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Depression linked to previously unknown dopamine regulator

BOSTON-- Researchers from Harvard Medical School have found a molecule that is unexpectedly involved in dopamine signaling, and in a manner that supports the potential of dopamine as an alternative target for treating depression. The results provide evidence that there is a molecular link between impaired dopamine signaling and depression, which affects 16 percent of the adult population in the United States. The research appears in the July 29 issue of Cell.

Li-Huei Tsai, Harvard Medical School (HMS) professor of pathology, HMS research fellow Sang Ki Park, and colleagues worked with mice and found a novel function for the molecule Par-4 (prostate apoptosis response 4)--as a binding partner for dopamine receptor D2. When mice deficient in Par-4 were subjected to stress, they showed depression-like behaviors, proposing Par-4as a molecular link between dopamine signaling and depression. Par-4 was previously implicated as a proapoptotic factor in neurodegenerative diseases such as Alzheimer's disease. These new findings reveal an unexpected role for Par-4 in the dopamine system and present a rare glimpse of molecular mechanisms behind clinical depression.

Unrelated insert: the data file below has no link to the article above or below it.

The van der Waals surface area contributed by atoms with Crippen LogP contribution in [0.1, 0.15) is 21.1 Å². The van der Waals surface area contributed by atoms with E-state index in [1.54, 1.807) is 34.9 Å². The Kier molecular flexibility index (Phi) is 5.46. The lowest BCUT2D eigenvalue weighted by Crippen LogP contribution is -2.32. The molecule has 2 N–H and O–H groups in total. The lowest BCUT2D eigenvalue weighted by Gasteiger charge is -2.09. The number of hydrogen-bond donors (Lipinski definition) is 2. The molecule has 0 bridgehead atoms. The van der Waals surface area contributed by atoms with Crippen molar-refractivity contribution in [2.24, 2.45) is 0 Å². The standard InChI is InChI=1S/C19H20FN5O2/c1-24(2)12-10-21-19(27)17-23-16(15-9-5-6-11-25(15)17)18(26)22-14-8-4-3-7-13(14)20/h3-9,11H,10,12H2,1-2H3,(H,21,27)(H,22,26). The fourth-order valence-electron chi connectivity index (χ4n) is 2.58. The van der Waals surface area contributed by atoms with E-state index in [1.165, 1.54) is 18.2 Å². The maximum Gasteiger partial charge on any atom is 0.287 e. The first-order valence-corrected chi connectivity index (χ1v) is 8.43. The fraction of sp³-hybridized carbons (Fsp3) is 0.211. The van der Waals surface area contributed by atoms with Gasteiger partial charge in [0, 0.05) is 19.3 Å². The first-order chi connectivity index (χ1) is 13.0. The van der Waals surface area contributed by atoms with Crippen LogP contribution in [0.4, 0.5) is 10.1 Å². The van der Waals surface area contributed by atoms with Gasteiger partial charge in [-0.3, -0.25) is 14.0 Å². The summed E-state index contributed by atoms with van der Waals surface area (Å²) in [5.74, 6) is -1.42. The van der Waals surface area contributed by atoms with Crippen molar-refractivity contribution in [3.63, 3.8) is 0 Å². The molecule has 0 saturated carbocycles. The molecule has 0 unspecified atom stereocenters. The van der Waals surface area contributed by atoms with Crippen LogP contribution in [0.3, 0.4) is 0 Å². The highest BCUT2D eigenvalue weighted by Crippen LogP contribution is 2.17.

"Current antidepression therapies are mostly based on the deficiency or imbalance of the serotonin and noradrenaline systems. Our study highlights the importance of the dopamine system, a less appreciated target in the current antidepression therapies," said Tsai, also a Howard Hughes Medical Institute investigator.

Although the cause of depression is multifaceted, a hypothesis based on deficiency or imbalance of serotonin and/or noradrenaline as the root of depression has been a central topic of research. Drugs that currently treat depression (SSRIs and MAOIs, which acutely modify levels of serotonin or noradrenaline at the synapse) have significant delays before becoming effective, and a large percentage of people are resistant to the current therapies, leaving room for improvement of ther
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Contact: Leah Gourley
public_affairs@hms.harvard.edu
617-432-0442
Harvard Medical School
28-Jul-2005


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